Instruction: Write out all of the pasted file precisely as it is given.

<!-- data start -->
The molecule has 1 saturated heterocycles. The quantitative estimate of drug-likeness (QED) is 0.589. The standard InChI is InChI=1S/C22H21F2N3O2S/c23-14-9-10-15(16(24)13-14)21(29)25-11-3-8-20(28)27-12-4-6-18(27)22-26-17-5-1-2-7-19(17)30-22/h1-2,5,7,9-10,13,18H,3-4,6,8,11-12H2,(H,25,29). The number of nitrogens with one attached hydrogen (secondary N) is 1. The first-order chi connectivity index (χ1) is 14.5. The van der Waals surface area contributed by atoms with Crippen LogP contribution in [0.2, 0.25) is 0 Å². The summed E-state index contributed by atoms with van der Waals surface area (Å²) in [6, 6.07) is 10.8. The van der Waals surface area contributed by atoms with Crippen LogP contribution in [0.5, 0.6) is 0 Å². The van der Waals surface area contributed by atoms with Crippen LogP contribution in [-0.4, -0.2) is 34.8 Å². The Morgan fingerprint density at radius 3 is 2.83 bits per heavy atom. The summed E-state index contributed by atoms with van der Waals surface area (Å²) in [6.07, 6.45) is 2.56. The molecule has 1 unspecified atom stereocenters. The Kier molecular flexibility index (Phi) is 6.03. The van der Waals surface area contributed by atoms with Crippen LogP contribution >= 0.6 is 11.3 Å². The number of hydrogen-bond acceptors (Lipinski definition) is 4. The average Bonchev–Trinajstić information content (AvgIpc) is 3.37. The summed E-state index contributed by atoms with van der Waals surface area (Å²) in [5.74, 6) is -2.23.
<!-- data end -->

The molecule has 1 saturated heterocycles. The quantitative estimate of drug-likeness (QED) is 0.589. The standard InChI is InChI=1S/C22H21F2N3O2S/c23-14-9-10-15(16(24)13-14)21(29)25-11-3-8-20(28)27-12-4-6-18(27)22-26-17-5-1-2-7-19(17)30-22/h1-2,5,7,9-10,13,18H,3-4,6,8,11-12H2,(H,25,29). The number of nitrogens with one attached hydrogen (secondary N) is 1. The first-order chi connectivity index (χ1) is 14.5. The van der Waals surface area contributed by atoms with Crippen LogP contribution in [0.2, 0.25) is 0 Å². The summed E-state index contributed by atoms with van der Waals surface area (Å²) in [6, 6.07) is 10.8. The van der Waals surface area contributed by atoms with Crippen LogP contribution in [0.5, 0.6) is 0 Å². The van der Waals surface area contributed by atoms with Crippen LogP contribution in [-0.4, -0.2) is 34.8 Å². The Morgan fingerprint density at radius 3 is 2.83 bits per heavy atom. The summed E-state index contributed by atoms with van der Waals surface area (Å²) in [6.07, 6.45) is 2.56. The molecule has 1 unspecified atom stereocenters. The Kier molecular flexibility index (Phi) is 6.03. The van der Waals surface area contributed by atoms with Crippen LogP contribution >= 0.6 is 11.3 Å². The number of hydrogen-bond acceptors (Lipinski definition) is 4. The average Bonchev–Trinajstić information content (AvgIpc) is 3.37. The summed E-state index contributed by atoms with van der Waals surface area (Å²) in [5.74, 6) is -2.23.